The Show Draws Ever Closer

The show draws ever closer.  Rehearsals have ceased to be snippets of small moments in the script and have evolved into full run-throughs of the show.  This is both exciting and nerve-wracking.  Not only does it require that the actors remember the entire sequence of the play, but it also means that now the entire cast will be watching each other’s scenes, ones we haven’t been privy to thus far. For instance, I am on stage with Sean Cox, the actor playing Mercutio and also our other fearless co-director, exactly twice in the entire play and neither time, for various reasons, do we exchange a single word.  Therefore, I had never really rehearsed with Sean and, before we started running the show, had yet to witness his banter with Benvolio, his taunting of Tybalt, his ridicule of Romeo.

But these days, I see it all and everyone sees me.  Even though we are all professionals in a safe, creative space, I can’t help feeling as though we are performing for each other a little bit, that each time we get on stage, we are holding the work we have been doing these past few weeks away from the entire cast up for critique.  While I’m sure this has no effect on Sean and his aforementioned fearlessness, for the rest of us…well, let’s just say it can be a vulnerable time for an actor.  Gosh, I think.  If only we had a really good distraction.  Maybe some, I don’t know, youthful banter kicking around the theatre to keep our minds off of the perfectionist tendencies that can be so preoccupying… Oh, wait.  We do.  Thank God for the interns.

Intrepid Shakespeare has done a really cool thing.  As part of their contract with San Dieguito Academy, whose theatre has become their new home, Sean and Christy have offered intern positions to the students who attend high school here.  This means that these students have the chance to come in and work with award-winning designers, learn about stage managing, help with set building, and yes, even act in a scene or two of the play.  Last week, we finally got to meet them.

As they were filing into the theatre for orientation, Durwood, who plays our Prince, just shook his head.  “No one gave me the chance to do Shakespeare when I was a teenager,” he said.  “These kids are so lucky.”  I nodded in agreement, although the fact is that someone did give me the chance to do Shakespeare when I was a teenager.  Mrs. Bennett, my eighth grade teacher at Blessed Sacrament Parish School, directed an evening of the Bard each year and cast every single student in a scene.  There I was, at 13, playing one of the best characters ever written, before most kids even knew who Shakespeare was.  I remember that experience, and I have no doubt as to why I find myself in this particular play today.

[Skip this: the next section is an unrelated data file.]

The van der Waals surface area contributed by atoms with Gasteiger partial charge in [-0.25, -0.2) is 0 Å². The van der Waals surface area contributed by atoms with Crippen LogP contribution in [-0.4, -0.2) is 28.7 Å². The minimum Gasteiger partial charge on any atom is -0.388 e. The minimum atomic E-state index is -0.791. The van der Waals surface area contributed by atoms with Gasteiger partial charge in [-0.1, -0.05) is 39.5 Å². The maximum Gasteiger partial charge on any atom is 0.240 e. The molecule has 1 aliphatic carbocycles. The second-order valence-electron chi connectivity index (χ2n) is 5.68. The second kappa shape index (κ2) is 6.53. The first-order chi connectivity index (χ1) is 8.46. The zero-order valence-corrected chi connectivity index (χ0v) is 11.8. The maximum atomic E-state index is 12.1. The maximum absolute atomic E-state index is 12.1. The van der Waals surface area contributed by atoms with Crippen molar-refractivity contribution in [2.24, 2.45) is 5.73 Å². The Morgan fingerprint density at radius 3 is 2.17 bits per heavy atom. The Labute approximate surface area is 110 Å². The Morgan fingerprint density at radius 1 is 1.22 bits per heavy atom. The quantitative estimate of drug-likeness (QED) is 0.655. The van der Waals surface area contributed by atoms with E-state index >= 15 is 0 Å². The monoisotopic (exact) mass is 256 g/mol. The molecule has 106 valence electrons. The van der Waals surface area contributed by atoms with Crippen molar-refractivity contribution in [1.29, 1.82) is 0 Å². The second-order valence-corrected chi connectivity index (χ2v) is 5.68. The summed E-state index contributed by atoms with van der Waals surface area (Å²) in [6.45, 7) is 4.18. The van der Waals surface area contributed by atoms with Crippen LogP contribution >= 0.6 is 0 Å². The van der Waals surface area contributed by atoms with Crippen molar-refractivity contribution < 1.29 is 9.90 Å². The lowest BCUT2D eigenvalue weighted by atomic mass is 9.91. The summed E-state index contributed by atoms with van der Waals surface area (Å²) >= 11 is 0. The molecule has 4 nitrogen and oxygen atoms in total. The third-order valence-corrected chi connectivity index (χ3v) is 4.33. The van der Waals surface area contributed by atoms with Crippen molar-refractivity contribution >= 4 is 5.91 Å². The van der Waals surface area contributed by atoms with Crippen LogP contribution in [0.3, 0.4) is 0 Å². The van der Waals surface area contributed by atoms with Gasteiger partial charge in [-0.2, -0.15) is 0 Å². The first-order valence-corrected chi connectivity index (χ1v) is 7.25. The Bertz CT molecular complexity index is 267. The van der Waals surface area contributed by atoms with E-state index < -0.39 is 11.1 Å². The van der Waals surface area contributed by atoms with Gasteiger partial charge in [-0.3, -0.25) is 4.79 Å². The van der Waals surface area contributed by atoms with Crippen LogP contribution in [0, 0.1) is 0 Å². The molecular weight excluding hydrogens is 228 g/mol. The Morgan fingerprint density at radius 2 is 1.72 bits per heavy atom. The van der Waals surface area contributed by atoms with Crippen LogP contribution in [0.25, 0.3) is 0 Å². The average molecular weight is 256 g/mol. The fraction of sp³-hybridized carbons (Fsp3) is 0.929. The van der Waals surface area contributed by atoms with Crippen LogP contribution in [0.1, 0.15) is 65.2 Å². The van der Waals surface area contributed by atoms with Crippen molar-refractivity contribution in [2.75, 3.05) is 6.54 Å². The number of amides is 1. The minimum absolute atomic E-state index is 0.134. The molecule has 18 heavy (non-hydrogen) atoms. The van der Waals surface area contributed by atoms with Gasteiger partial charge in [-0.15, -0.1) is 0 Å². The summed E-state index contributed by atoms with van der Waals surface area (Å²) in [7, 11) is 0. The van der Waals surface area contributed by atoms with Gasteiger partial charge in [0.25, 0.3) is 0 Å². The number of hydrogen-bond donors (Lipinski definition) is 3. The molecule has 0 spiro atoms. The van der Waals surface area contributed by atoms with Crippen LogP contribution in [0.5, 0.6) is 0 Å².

Durwood and I scan the sign up sheet on which the students have listed their first and second internship position choices.  Most wrote down an interest in acting or some sort of design option as well as an alternative choice if their first was taken.  Halfway down the list, though, we can’t help but marvel at one student who has brazenly scrawled “Significant Acting Role” by his name and left the space for a second choice completely blank.  We chuckle over that, although I think that we are secretly envious of the confidence and courage that this student has apparently cultivated at the tender age of 16.

As the week goes on, our interns are integrated into the show.  I walk in one day as three of the students are about to start a fight call.  Dakota, Zander, and Ben are playing Sampson, Gregory, and Balthazar and the three of them carry the first few moments of the play all by themselves.  I can’t help teasing them about this fact.  “You know, the beginning of the play is all you,” I say to them very seriously as I pour a cup of coffee.  “I mean, you guys are pretty much responsible for how the entire show goes each night.”  They just look at me for a moment, as if they can’t decide if I am being serious, and then they quickly break into their macho teenager grins.  “No problem,” Zander says.  “Gotta start the play with the best, right?” I seriously heart them all.

I have now seen all 15 of them take on their respective responsibilities of assistant stage manager, design intern, actor, or tech crew and I marvel both at their tenacity to get things right as well as at their remarkably mature awareness that things will probably not be perfect the first time.  I watch them work and crack jokes with the cast and talk about the dance they will be missing because it is scheduled on the same night as our first preview. The way everyone smiles when they are around, I wonder if it is actually the interns who are doing most of the learning here.

Tiffany Tang (Lady Capulet)